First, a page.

13. 13. Sequelae of BV (and UTI)↑ HSV2 infection (Cherpes TL 2005. CID 40: 1422)↑ HIV shedding (Cu-Uvin S. 2004. CID 33: 894, Sewankambo. 1997. Lancet 350: 546) --> ↑ Perinatal mother-child HIV-transmission --> ↑ Sexual HIV-transmission↑ Susceptibility for hiv-infection↑ Infection with CT and HPV (da silva CS. 2004. Goinvest. 58: 189) ↑ Early loss after IVF (Eckert LO. 2003. IDOG 11: 11-17)Associated with recurrent UTI (Hooton TM. 2001. IJAA 17: 259-268)Associated with PID, postpartum endometritis ...
  14. 14. Bacterial vaginosis (BV)Number Bacterialof germs Normal vaginosis Lactobacillus Symptoms Gardnerell a vaginalis Anaerobes pH 4.0 - 4.5 pH 5.0 - 6.0
  15. 15. Estrogens: Clinical trials A controlled trial of intravaginal estriol in postmenopausalwomen with recurrent UTIs Raz R, Stamm WE. N Engl J Med 1993, 329:753-756 •93 postmenopausal women with a history of recurrent UTIs •Randomized, double-blind, placebo-controlled trial of topical intravaginal estriol cream UTI incidence; 0.5 vs. 5.9 episodes per patient-year Lactobacilli restoration after one month; 61% vs 0% Vaginal pH declined (from 5.5 to 3.8) Vaginal Enterobacteriaceae fell from 67 to 31% with estriol but unchanged (from 67 to 63 %) with placebo •prevents recurrent UTI in postmenopausal women, probably by modifying the vaginal flora.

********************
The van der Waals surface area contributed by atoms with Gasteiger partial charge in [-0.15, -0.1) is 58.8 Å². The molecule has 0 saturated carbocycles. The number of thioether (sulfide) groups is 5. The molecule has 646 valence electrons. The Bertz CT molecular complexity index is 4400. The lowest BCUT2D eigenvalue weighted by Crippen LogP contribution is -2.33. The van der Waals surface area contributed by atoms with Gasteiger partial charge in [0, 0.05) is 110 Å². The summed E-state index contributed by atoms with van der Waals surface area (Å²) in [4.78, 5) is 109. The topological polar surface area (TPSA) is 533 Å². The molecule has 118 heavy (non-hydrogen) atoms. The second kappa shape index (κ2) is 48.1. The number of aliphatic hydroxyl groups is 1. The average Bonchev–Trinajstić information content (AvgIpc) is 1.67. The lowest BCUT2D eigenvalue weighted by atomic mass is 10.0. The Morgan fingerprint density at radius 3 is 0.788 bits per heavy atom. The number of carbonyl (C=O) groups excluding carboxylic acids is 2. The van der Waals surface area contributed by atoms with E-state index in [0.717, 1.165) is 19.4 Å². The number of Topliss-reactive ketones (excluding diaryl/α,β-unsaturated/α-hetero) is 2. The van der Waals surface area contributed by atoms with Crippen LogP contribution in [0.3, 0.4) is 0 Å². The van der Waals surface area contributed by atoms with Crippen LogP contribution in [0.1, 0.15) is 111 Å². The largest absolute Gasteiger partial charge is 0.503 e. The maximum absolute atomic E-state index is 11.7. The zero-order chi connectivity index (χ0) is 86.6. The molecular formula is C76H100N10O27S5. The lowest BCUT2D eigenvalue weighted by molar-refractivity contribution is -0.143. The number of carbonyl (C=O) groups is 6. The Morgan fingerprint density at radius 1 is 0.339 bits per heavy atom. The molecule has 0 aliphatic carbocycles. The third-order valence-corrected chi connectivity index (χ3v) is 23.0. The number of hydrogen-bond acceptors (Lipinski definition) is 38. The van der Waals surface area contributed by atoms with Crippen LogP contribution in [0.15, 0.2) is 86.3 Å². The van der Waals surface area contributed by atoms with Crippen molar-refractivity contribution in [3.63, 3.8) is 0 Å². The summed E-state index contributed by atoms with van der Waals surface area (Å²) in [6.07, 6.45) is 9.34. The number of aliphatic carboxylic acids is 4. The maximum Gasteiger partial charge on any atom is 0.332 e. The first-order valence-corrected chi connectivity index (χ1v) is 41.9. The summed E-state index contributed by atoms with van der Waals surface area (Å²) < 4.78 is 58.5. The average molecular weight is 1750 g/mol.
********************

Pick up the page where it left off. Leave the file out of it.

16. 16. Probiotics: definitions World Health Organization:  “live microorganisms which when administered in adequate amounts confer a health benefit on the host” A bacterial strain that:  survives the stomach acid and bile  adheres to intestinal lining  grows and establishes temporary residence in the intestines  imparts health benefitsR Fuller. Probiotics: The Scientific Basis. London: Chapman and Halls. 1992
  17. 17. Probiotics Lactobacillus sp.  reuteri  casei  ramnosus  acidophilus Streptococcus sp. Bifidobacterium sp.  infantis  lactis  longum  breve  bifidum Sacharomyces boulardii (non-human)